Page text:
In families with more conservative attitudes older family members get a special respect-attestation. The younger family-member takes the hand of the older person and leads it to his forehead. Aarau /Jocces (2) are mentioning that this traditional gesture of respect is on retreat.
A taxi or a person is beckoned with extended arm, downward showing palm and bent and stretched finger-movements (Scraping movements). In order to attract the attention of a person, you can touch shortly his elbow with the finger. To indicate an object you can point to it with your ring respectively pinkie finger. Often the thumb is not often counted when counting. If you want to pay in the restaurant, you can draw with the hand into air a symbolic rectangle or you make a short sibilant. But Jens Peter (3) writes that the “sst”- sounds are more and more disappearing in communication.
Which arm and finger movements are depreciated? If someone puts his hands on his hips, he is looked as arrogant or that he is angry. It is regarded as impolite – even offending -, if a person is beckoned with curled index finger. To show the outstretched middle finger is – as also in many other parts of the world – a kind of obscene war-declaration.
Signals of the head
Jerking the head upwards is mostly interpreted as a “Yes”, jerking the head down as „No “. If the head is jerked upward and if there is simultaneously a fixed stare it can signalize the provocative question: What do you really want from me? If someone is scraping his head it can mean, that he is ignorant and does not know the answer. Some are saying, if the head is lowered and scratched, this gesture would signalize a guilty conscience.
An „eyebrow flash“ is the lifting of the eyebrows combined with a short look and perhaps a smile. It expresses the friendly perception and is a silent mute, quick greeting. This mimicry stands also for consent. Often the parents control their children in the public with silent looks, loud reprimands are as much as possible avoided. It is regarded as rude, to stare at a person for a longer time. But strange foreigners can be stared longer. Instead of pointing an object with hand, the direction of place is often shown by a shifting of eyes and mouth. Hanewalds(4) is mentioning „clouck-clouck-clouck“-movements in the cheek and interprets these as disapproval of an event. If a question is not understood, then an open mouth could be seen very often. Hanewald often reacted to opened mouths with the comment: “Oy, hindi ako dentista!” (I am no dentist) and by this remark the situation became less seriously.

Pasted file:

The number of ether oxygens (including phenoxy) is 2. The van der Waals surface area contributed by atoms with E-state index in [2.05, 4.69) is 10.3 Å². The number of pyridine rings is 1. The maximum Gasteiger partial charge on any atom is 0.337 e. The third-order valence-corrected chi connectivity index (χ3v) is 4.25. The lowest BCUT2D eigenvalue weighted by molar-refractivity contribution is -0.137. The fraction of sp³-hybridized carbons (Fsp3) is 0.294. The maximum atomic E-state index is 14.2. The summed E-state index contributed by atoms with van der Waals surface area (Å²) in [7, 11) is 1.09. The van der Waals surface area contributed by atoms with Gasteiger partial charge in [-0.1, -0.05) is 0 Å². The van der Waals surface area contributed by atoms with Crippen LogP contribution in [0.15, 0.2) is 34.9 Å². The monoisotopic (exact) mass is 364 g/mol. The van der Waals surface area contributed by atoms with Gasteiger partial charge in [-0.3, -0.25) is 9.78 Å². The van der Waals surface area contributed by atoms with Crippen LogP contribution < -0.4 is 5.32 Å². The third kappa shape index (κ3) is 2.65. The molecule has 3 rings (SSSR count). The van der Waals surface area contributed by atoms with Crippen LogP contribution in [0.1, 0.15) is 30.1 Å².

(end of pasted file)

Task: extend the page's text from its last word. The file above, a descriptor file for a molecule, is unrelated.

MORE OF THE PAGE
Laughing at the top of one’s voice - especially if there is a misfortune of another person - doesn't correspond to the official behavior-codex. Especially women hide their laughter by covering their mouth with the hand. However smiling is wide-spread in South-East Asia. If we follow Aarau (5) then the Filipinos are „masters of smile“: „They smile, if they praise, and they smile if they criticize. They smile if they are emotional or have caused a small outrage; they smile if they ask for something; they smile if they are happy.“ Each situation has its smile. It is ambiguous and often it has a conflict-reducing function.
An comedian could put up the question at the end: And what significance has the rubbing of noses? We can comfort him. Only the Maoris people are touching the tops of their noses as a greeting-ceremonial.
© Wolfgang Bethge, 2003
(2) Aarau / Alfredo & Gace Roces, Reisegast auf den Philippinen, Munich, 1994, p.18
(3)Jens Peters, Reisehandbuch Philippinen, Berlin, 2002, p. 96
(4) F. and R. Hanewald, Tagalog für Globetrotters, 1983, p. 70
(5) Aarau / Alfredo & Gace Roces, p.19